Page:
Frequently asked questions

Find your answers

Before writing to Greenpeace please check our list of frequently asked questions to see if your question is already answered.

Questions about the environment  
  • More on some of the detailed environmental questions we receive.

    How many different kinds of whales are there? Which ones are endangered?

    You can read all about whale species and the threats to them at the link below:

    Are whales fish?

    Whales are mammals, just like human beings. You can read about why this is an important difference at the link below.

    I'm a student writing a report about an environmental problem. Can you send me information?

    We get many requests at for help with general school reports about pollution and other environmental issues. We wish we could help each of you individually, but we try to keep our staff focussed on the tasks that people donate to Greenpeace for: to win campaigns for the environment.


    I hope the following sources of information can point you in the right direction for help with your project:

    Click here for information about overfishing, whales, and threats to our ocean environment.

    Click here for information about Climate Change and Greenpeace's campaign to phase out fossil fuels.

    Click here for information about toxic chemicals and what you can do to help ban them.

    For information about the nuclear threat, including Star Wars, click here.

    Click here for information about Genetically Modified Organisms, and why we should all be worried about this massive uncontrolled experiment on nature.

    Click here for information about threats to the world's last remaining ancient forests.

    And don't forget that you can search through all the information at the Greenpeace site by going to our search page.

    I've just seen a stranded whale - what can I do?

    Whale strandings often end sadly because of well-intentioned but uninformed help. Flippers can be easily damaged by trying to move a whale back into the water. Whales can suffocate if their blowholes are obstructed. A whale on dry land's biggest danger is overheating: keep them cool and wet but DON'T obstruct the breathing through their blowhole. Get a qualified marine biologist to the scene as soon as possible. Call your nearest University or the Coast Guard for help.


    Greenpeace does not run a stranded whale rescue programme. We apply our limited resources to stopping the greatest threats to all whales: commercial whaling and the thinly disguised pirate whaling by the Japanese and Norwegian fleets.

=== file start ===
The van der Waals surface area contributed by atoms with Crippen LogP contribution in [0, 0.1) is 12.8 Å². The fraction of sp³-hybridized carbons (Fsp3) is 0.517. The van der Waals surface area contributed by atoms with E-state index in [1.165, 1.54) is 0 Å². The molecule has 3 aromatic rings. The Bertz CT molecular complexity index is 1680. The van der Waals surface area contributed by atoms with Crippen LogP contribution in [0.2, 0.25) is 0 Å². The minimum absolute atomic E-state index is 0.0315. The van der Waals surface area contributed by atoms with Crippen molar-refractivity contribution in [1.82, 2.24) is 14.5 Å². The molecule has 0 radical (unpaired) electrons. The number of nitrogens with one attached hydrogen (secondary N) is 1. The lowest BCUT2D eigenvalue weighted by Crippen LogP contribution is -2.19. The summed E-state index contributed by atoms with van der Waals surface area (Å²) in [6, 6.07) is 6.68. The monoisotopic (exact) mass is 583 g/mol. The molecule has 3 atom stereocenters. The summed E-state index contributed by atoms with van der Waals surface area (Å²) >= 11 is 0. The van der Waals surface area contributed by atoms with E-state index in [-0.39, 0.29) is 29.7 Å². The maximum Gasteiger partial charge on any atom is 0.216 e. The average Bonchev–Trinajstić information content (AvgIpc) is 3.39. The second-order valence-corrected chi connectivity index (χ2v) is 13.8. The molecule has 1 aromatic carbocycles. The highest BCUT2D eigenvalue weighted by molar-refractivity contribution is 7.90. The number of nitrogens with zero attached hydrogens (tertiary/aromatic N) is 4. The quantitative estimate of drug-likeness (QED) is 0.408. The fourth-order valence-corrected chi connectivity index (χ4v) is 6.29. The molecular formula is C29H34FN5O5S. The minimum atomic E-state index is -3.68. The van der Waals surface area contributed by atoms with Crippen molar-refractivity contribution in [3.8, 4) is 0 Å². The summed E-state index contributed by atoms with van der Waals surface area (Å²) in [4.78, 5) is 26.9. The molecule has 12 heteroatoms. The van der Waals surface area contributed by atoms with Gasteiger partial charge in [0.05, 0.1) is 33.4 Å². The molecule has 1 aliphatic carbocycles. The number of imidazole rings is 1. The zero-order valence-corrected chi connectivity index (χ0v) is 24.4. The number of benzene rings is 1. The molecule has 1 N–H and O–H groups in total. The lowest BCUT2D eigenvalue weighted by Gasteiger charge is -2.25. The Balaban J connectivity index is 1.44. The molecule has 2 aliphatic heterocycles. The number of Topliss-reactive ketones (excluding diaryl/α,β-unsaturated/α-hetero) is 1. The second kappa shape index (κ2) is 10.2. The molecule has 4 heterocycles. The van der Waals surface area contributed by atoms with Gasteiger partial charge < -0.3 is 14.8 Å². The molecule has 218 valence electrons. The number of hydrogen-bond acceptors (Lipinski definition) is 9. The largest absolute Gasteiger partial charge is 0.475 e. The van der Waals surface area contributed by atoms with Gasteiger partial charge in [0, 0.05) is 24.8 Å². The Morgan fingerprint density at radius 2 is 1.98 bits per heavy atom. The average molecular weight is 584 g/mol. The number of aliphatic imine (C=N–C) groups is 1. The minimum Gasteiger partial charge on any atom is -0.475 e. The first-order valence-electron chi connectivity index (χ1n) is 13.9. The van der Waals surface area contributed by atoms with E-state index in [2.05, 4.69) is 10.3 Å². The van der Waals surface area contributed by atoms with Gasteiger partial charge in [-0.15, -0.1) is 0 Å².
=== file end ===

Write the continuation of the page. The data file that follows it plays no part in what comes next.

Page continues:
We wish we could help with every whale stranding, every case in which whales are in trouble anywhere in the world, but of course with our tiny fleet of four ships and little more than a thousand staff all over the world, we have to leave that job to other groups and other experts in local communities. Our role is to save the most whales we can by challenging the whalers on the high seas with our ships, to call the world's attention to the continued senseless killing, and to pressure the world's governments to create Whale Sanctuaries and better protection mechanisms through international law. Please visit our oceans web site to learn what else you can do.

    Where can I find tips on how to lead a greener life/ how to make a difference?

    We are all part of the environment and what we do to the environment, we do to ourselves. Take a look at Greenpeace Canada's "Living Green"

    There's an environmental polluter in my town: what can I do about it?

    In all but a few exceptional cases, Greenpeace works on a global scale and does not address individual pollution sites one by one. Greenpeace has limited resources and so chooses to focus on major threats to ecosystems and species -- we simply don't have the ability to address destruction at all levels. For local issues, we have to count on people like you who care and are willing to fight for what you believe. We can send you our support and best wishes, and advice on creating a community campaign from our colleagues at Greenpeace Australia


    We can encourage you to seek help and advice from our community of cyberactivists
    many of whom fight local battles against polluters in communities like yours. And we can offer you advice on how to run a campaign from one of our former colleagues.

    You can also search through the Greenpeace archive for information about the particular issue you're trying to solve.
    Good luck: there's No Time to Waste.

    I've just witnessed a horrible mistreatment of an animal. What can I do?

    Greenpeace doesn't address animal rights issues at a local level. We campaign for habitat protection and to stop the greatest threats to the natural world. You can contact the largest animal right's organisation in the world, People for the Ethical Treatment of Animals (PETA)


    You can also join our thousands of cyberactivists on line to discuss the environment and related issues by going to our cyberactivist centre.

    Where can I find information for young people?

    You are never too young to make a difference in protecting our planet, and you are never too old to have fun! Visit our games page.


    Take a look at the animated story of whales and you can also dive with the whales!